Possibly because of Blairite-Brownite wrangling. Most likely it was due to the difficulty of juggling ministerial posts around, now that the government has hit its ceiling of 110 paid ministers (Robinson was unpaid). Thanks to her predecessor, the post now has a considerably higher profile, and her quoteable style and telegenic qualities will ensure a fair degree of media attention. Perhaps the most interesting aspect of her rise is that, as opposed to many others on the left in the government, it is easy to imagine her advancing well beyond her current position.

So what's in her brief now?
That's really up to Blair and Brown as the position has not had any specific responsibilities for decades. Robinson tackled the tax loopholes of offshore trusts, and Primarolo will take on similar one-off projects. Could T S Eliot have predicted her move into regulation of the London financial markets? In The Waste Land he wrote of the "Unreal city/Under the Brown fog of a winter Dawn".

Duncan Parrish

This article first appeared in the 08 January 1999 issue of the New Statesman, Stuff the millennium

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Is anyone prepared to solve the NHS funding crisis?

As long as the political taboo on raising taxes endures, the service will be in financial peril. 

It has long been clear that the NHS is in financial ill-health. But today's figures, conveniently delayed until after the Conservative conference, are still stunningly bad. The service ran a deficit of £930m between April and June (greater than the £820m recorded for the whole of the 2014/15 financial year) and is on course for a shortfall of at least £2bn this year - its worst position for a generation.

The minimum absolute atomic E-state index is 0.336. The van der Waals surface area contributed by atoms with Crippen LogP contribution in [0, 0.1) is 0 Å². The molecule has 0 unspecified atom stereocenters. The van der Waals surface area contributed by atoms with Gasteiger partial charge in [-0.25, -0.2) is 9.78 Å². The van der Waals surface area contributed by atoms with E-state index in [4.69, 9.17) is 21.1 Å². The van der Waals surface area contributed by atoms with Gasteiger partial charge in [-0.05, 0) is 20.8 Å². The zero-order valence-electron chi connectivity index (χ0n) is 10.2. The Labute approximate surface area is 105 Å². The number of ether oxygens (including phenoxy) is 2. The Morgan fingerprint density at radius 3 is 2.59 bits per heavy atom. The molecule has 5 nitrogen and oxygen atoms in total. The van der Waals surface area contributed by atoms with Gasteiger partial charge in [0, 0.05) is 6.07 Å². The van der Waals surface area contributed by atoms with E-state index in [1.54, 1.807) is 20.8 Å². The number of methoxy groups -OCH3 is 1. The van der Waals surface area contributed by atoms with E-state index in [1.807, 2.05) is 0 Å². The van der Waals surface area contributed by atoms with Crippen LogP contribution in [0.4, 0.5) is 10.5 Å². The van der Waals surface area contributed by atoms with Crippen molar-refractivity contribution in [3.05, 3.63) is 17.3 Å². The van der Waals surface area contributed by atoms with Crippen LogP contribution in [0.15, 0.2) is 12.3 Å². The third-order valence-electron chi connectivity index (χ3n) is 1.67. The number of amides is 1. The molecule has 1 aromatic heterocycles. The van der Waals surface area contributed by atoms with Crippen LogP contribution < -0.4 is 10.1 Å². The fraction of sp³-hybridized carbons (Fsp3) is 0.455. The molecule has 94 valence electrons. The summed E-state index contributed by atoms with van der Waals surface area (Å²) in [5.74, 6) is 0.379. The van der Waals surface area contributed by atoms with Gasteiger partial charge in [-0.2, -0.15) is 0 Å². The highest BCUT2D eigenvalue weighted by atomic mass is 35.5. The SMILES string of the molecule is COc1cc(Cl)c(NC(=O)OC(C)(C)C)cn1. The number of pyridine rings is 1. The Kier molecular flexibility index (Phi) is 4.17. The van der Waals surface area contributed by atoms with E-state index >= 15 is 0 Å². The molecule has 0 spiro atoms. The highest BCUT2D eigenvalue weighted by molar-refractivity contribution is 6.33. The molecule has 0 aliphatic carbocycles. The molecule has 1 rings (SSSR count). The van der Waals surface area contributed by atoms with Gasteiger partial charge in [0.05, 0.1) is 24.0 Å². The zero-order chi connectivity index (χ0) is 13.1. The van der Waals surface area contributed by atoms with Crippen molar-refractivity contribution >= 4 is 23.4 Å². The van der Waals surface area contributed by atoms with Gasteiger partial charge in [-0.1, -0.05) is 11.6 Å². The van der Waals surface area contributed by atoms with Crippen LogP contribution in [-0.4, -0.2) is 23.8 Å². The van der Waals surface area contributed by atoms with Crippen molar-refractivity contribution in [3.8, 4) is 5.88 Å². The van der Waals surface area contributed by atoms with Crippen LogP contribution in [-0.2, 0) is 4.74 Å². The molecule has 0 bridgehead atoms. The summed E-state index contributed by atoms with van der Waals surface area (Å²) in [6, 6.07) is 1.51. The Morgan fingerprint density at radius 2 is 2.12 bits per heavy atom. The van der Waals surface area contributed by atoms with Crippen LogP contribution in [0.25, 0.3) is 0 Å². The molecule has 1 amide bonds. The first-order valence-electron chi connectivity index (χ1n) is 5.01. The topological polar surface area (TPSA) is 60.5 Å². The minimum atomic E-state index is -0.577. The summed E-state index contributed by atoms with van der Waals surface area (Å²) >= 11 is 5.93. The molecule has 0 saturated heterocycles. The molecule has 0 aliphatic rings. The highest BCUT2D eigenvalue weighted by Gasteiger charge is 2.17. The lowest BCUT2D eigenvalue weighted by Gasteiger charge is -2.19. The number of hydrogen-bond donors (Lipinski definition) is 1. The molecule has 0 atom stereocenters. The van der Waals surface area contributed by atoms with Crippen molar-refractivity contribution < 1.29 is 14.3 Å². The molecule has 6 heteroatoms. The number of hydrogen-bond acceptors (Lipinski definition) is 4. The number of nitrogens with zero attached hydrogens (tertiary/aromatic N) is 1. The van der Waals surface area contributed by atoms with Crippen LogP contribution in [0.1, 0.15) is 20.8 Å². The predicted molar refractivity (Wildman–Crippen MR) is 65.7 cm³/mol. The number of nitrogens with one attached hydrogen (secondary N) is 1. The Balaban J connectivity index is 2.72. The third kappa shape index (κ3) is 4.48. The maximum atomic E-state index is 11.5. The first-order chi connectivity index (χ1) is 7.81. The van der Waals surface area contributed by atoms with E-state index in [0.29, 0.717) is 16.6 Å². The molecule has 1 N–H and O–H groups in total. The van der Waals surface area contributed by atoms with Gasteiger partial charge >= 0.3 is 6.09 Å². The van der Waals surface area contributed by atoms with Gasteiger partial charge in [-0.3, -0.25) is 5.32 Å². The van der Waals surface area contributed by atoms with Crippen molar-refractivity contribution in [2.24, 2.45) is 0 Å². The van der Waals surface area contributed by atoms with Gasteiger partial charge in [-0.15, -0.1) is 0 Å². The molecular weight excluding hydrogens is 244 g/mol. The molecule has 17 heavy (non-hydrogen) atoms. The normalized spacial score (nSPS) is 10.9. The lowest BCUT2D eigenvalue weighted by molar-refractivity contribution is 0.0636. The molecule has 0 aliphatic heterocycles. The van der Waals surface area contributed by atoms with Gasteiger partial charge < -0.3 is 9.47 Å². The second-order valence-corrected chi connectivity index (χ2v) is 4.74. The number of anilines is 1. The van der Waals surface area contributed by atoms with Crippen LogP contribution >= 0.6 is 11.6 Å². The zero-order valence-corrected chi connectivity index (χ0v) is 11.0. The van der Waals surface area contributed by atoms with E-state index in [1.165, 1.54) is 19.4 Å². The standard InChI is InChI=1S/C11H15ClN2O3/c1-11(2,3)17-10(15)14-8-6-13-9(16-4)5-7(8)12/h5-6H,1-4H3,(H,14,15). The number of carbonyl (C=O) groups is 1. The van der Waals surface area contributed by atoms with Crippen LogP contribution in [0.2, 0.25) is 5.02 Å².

Though often described as having been shielded from austerity, owing to its ring-fenced budget, the NHS is enduring the toughest spending settlement in its history. Since 1950, health spending has grown at an average annual rate of 4 per cent, but over the last parliament it rose by just 0.5 per cent. An ageing population, rising treatment costs and the social care crisis all mean that the NHS has to run merely to stand still. The Tories have pledged to provide £10bn more for the service but this still leaves £20bn of efficiency savings required. 

Speculation is now turning to whether George Osborne will provide an emergency injection of funds in the Autumn Statement on 25 November. But the long-term question is whether anyone is prepared to offer a sustainable solution to the crisis. Health experts argue that only a rise in general taxation (income tax, VAT, national insurance), patient charges or a hypothecated "health tax" will secure the future of a universal, high-quality service. But the political taboo against increasing taxes on all but the richest means no politician has ventured into this territory. Shadow health secretary Heidi Alexander has today called for the government to "find money urgently to get through the coming winter months". But the bigger question is whether, under Jeremy Corbyn, Labour is prepared to go beyond sticking-plaster solutions. 

George Eaton is political editor of the New Statesman.